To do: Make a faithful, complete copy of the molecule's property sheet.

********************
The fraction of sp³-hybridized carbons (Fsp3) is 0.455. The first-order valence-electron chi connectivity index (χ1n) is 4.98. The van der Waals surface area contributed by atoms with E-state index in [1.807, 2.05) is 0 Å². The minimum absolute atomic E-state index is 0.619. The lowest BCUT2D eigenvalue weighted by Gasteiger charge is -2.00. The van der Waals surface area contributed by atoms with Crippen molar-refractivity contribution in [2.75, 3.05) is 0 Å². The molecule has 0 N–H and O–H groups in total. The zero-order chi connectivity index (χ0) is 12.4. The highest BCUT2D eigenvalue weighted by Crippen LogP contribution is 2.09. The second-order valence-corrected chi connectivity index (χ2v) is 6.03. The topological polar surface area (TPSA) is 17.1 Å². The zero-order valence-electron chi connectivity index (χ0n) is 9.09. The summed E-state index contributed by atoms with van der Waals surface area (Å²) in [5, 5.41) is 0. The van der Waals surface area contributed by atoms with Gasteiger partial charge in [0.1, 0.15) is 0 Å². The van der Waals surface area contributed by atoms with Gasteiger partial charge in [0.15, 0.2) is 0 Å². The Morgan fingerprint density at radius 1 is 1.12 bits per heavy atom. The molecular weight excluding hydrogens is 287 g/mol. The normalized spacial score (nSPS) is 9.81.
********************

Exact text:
The fraction of sp³-hybridized carbons (Fsp3) is 0.455. The first-order valence-electron chi connectivity index (χ1n) is 4.98. The van der Waals surface area contributed by atoms with E-state index in [1.807, 2.05) is 0 Å². The minimum absolute atomic E-state index is 0.619. The lowest BCUT2D eigenvalue weighted by Gasteiger charge is -2.00. The van der Waals surface area contributed by atoms with Crippen molar-refractivity contribution in [2.75, 3.05) is 0 Å². The molecule has 0 N–H and O–H groups in total. The zero-order chi connectivity index (χ0) is 12.4. The highest BCUT2D eigenvalue weighted by Crippen LogP contribution is 2.09. The second-order valence-corrected chi connectivity index (χ2v) is 6.03. The topological polar surface area (TPSA) is 17.1 Å². The zero-order valence-electron chi connectivity index (χ0n) is 9.09. The summed E-state index contributed by atoms with van der Waals surface area (Å²) in [5, 5.41) is 0. The van der Waals surface area contributed by atoms with Gasteiger partial charge in [0.1, 0.15) is 0 Å². The van der Waals surface area contributed by atoms with Gasteiger partial charge in [0.15, 0.2) is 0 Å². The Morgan fingerprint density at radius 1 is 1.12 bits per heavy atom. The molecular weight excluding hydrogens is 287 g/mol. The normalized spacial score (nSPS) is 9.81.